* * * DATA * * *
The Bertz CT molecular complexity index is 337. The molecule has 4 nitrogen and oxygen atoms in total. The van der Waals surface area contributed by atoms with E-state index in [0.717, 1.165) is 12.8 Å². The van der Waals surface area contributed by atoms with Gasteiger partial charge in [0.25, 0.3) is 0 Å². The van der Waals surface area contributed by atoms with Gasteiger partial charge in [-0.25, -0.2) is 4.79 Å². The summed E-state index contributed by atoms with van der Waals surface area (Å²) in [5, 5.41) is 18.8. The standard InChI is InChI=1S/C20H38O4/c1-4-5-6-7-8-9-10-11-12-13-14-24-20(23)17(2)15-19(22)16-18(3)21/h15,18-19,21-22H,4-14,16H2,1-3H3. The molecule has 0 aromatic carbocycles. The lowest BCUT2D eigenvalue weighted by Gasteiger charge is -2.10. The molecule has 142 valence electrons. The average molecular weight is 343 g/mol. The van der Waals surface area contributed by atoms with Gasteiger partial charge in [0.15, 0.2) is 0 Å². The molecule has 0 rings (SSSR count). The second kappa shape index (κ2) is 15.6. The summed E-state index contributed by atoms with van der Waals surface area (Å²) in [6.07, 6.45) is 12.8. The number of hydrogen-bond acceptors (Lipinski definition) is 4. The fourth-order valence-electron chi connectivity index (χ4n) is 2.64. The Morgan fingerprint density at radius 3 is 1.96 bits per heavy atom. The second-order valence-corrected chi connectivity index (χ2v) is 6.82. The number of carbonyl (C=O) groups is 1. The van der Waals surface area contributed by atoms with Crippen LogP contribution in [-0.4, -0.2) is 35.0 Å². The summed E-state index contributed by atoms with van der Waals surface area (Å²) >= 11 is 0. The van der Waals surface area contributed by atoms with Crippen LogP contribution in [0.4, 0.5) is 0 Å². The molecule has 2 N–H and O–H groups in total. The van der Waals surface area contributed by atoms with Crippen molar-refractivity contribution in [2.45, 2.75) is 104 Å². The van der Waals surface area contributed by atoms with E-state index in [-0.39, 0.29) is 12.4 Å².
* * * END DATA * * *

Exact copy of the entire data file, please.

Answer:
The Bertz CT molecular complexity index is 337. The molecule has 4 nitrogen and oxygen atoms in total. The van der Waals surface area contributed by atoms with E-state index in [0.717, 1.165) is 12.8 Å². The van der Waals surface area contributed by atoms with Gasteiger partial charge in [0.25, 0.3) is 0 Å². The van der Waals surface area contributed by atoms with Gasteiger partial charge in [-0.25, -0.2) is 4.79 Å². The summed E-state index contributed by atoms with van der Waals surface area (Å²) in [5, 5.41) is 18.8. The standard InChI is InChI=1S/C20H38O4/c1-4-5-6-7-8-9-10-11-12-13-14-24-20(23)17(2)15-19(22)16-18(3)21/h15,18-19,21-22H,4-14,16H2,1-3H3. The molecule has 0 aromatic carbocycles. The lowest BCUT2D eigenvalue weighted by Gasteiger charge is -2.10. The molecule has 142 valence electrons. The average molecular weight is 343 g/mol. The van der Waals surface area contributed by atoms with Gasteiger partial charge in [0.15, 0.2) is 0 Å². The molecule has 0 rings (SSSR count). The second kappa shape index (κ2) is 15.6. The summed E-state index contributed by atoms with van der Waals surface area (Å²) in [6.07, 6.45) is 12.8. The number of hydrogen-bond acceptors (Lipinski definition) is 4. The fourth-order valence-electron chi connectivity index (χ4n) is 2.64. The Morgan fingerprint density at radius 3 is 1.96 bits per heavy atom. The second-order valence-corrected chi connectivity index (χ2v) is 6.82. The number of carbonyl (C=O) groups is 1. The van der Waals surface area contributed by atoms with Crippen LogP contribution in [-0.4, -0.2) is 35.0 Å². The summed E-state index contributed by atoms with van der Waals surface area (Å²) >= 11 is 0. The van der Waals surface area contributed by atoms with Crippen LogP contribution in [0.4, 0.5) is 0 Å². The molecule has 2 N–H and O–H groups in total. The van der Waals surface area contributed by atoms with Crippen molar-refractivity contribution in [2.45, 2.75) is 104 Å². The van der Waals surface area contributed by atoms with E-state index in [-0.39, 0.29) is 12.4 Å².